Antarctica is undeniably cool, and this volume makes sure we know it.

THE CALL OF ANTARCTICA

EXPLORING AND PROTECTING EARTH'S COLDEST CONTINENT

One of the coldest and most remote places on Earth is brought into the spotlight with personal warmth, thrilling history, and bitter truths.

Henry presents a treasure trove of information about Antarctica as testimony to her late father George W. Gibbs Jr.’s impactful legacy as the first Black man to travel there in 1940 onboard the USS Bear as part of Richard E. Byrd’s expedition to establish permanent bases and further explore and map the continent. Excerpts from Gibbs’ diary frame stories of other intrepid explorers, the extreme challenges of the unique terrain, and the evolution of technology and equipment. Still, the story of Antarctica is at times unavoidably disheartening, as the same anti-Black racism that nearly erased from the history books Matthew Henson, a free Black man that played a pivotal role in Robert Peary’s famed 1909 expedition to the North Pole, is a point of focus here as Henry narrates her father’s own adventures and the historical context surrounding them. Fatal accidents, the mistreatment of wildlife, and negative human-made environmental impacts are also covered in this detailed description of the continent and our complicated relationship to it. This is an accessible look at the bio- and geo-diversity of our planet that focuses on a particular space full of relatively new discoveries and with much more still to teach us.

Antarctica is undeniably cool, and this volume makes sure we know it. (author’s note, glossary, source notes, bibliography, further reading, index, photo credits) (Nonfiction. 12-16)

Pub Date: Oct. 5, 2021

ISBN: 978-1-5415-6095-6

Page Count: 128

Publisher: Twenty-First Century/Lerner

Review Posted Online: Aug. 18, 2021

Kirkus Reviews Issue: Sept. 1, 2021

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A concise companion and update to Vicki Oransky Wittenstein’s Planet Hunter (2010).

EXOPLANETS

WORLDS BEYOND OUR SOLAR SYSTEM

An enticing overview of tools, techniques, and discoveries in what the author rightly characterizes “a red-hot field in astronomy.”

Alas; it is perhaps too red-hot. Not only is Kenney’s count of accepted and potential exoplanets (as of May 2016) well out of date already, but her claim that “Wolf-1061” (sic: that’s actually the name of the star and its system) is the nearest Earthlike planet in the habitable “Goldilocks Zone” has been trumped by the recent discovery of a closer candidate orbiting Proxima Centauri. Still, along with describing in nontechnical terms each tool in the researcher’s kit—from space- and ground-based telescopes of various types to instruments that detect subtle stellar wobbles, spectrum changes, microlensing, and other telling signs—the author fills in the historical background of exoplanet research and profiles some of its weirder findings. She also casts side glances at extremophile life on Earth and other, at least tangentially related, topics. The small format gives the assortment of photos, artists’ renditions, diagrams, and generic star fields a cramped look, but readers curious about how researchers could possibly detect such dinky, distant objects as planets belonging to other star systems will come away satisfied and intrigued.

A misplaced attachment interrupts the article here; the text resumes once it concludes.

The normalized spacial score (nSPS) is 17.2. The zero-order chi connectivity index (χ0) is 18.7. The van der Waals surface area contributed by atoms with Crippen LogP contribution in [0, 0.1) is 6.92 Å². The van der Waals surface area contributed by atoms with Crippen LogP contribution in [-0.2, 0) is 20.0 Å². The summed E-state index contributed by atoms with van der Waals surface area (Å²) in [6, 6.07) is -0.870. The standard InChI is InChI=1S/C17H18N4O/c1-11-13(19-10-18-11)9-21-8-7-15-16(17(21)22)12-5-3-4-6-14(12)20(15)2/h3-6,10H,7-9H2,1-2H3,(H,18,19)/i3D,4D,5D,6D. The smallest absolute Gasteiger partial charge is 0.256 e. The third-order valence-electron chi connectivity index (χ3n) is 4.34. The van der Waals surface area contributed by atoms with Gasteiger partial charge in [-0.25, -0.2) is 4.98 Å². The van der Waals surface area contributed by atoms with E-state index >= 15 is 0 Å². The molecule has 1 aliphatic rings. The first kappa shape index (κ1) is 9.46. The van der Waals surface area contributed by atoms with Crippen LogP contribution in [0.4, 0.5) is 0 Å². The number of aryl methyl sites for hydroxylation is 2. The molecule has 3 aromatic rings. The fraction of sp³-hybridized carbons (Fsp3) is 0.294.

A concise companion and update to Vicki Oransky Wittenstein’s Planet Hunter (2010). (index, source notes, bibliography, websites) (Nonfiction. 12-16)

Pub Date: March 1, 2017

ISBN: 978-1-5124-0086-1

Page Count: 92

Publisher: Twenty-First Century/Lerner

Review Posted Online: Nov. 16, 2016

Kirkus Reviews Issue: Dec. 1, 2016

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An engaging, admiring, and insightful portrait of an uncompromising, civic-minded, visionary artist.

MAYA LIN

THINKING WITH HER HANDS

One of the world’s most celebrated creators of civic architecture is profiled in this accessible, engaging biography.

Similar in style and format to her Everybody Paints!: The Lives and Art of the Wyeth Family (2014) and Wideness and Wonder: The Life and Art of Georgia O’Keeffe (2011), Rubin’s well-researched profile examines the career, creative processes, and career milestones of Maya Lin. Rubin discusses at length Lin’s most famous achievement, designing the Vietnam Veterans Memorial in Washington, D.C. Chinese-American Lin was a reserved college student who entered and won the competition to design and build the memorial. Her youth and ethnicity were subjects of great controversy, and Rubin discusses how Lin fought to ensure her vision of the memorial remained intact. Other notable works by Lin, including the Civil Rights Memorial for the Southern Poverty Law Center in Montgomery, Alabama, a library and chapel for the Children’s Defense Fund, the Museum of Chinese in America, and the outdoor Wave Field project are examined but not in as much depth as the Vietnam Veterans Memorial. Attractively designed, the book is illustrated extensively with color photos and drawings.

An engaging, admiring, and insightful portrait of an uncompromising, civic-minded, visionary artist. (bibliography, source notes, index) (Biography. 12-15)

Pub Date: Nov. 7, 2017

ISBN: 978-1-4521-0837-7

Page Count: 112

Publisher: Chronicle Books

Review Posted Online: Aug. 21, 2017

Kirkus Reviews Issue: Sept. 1, 2017

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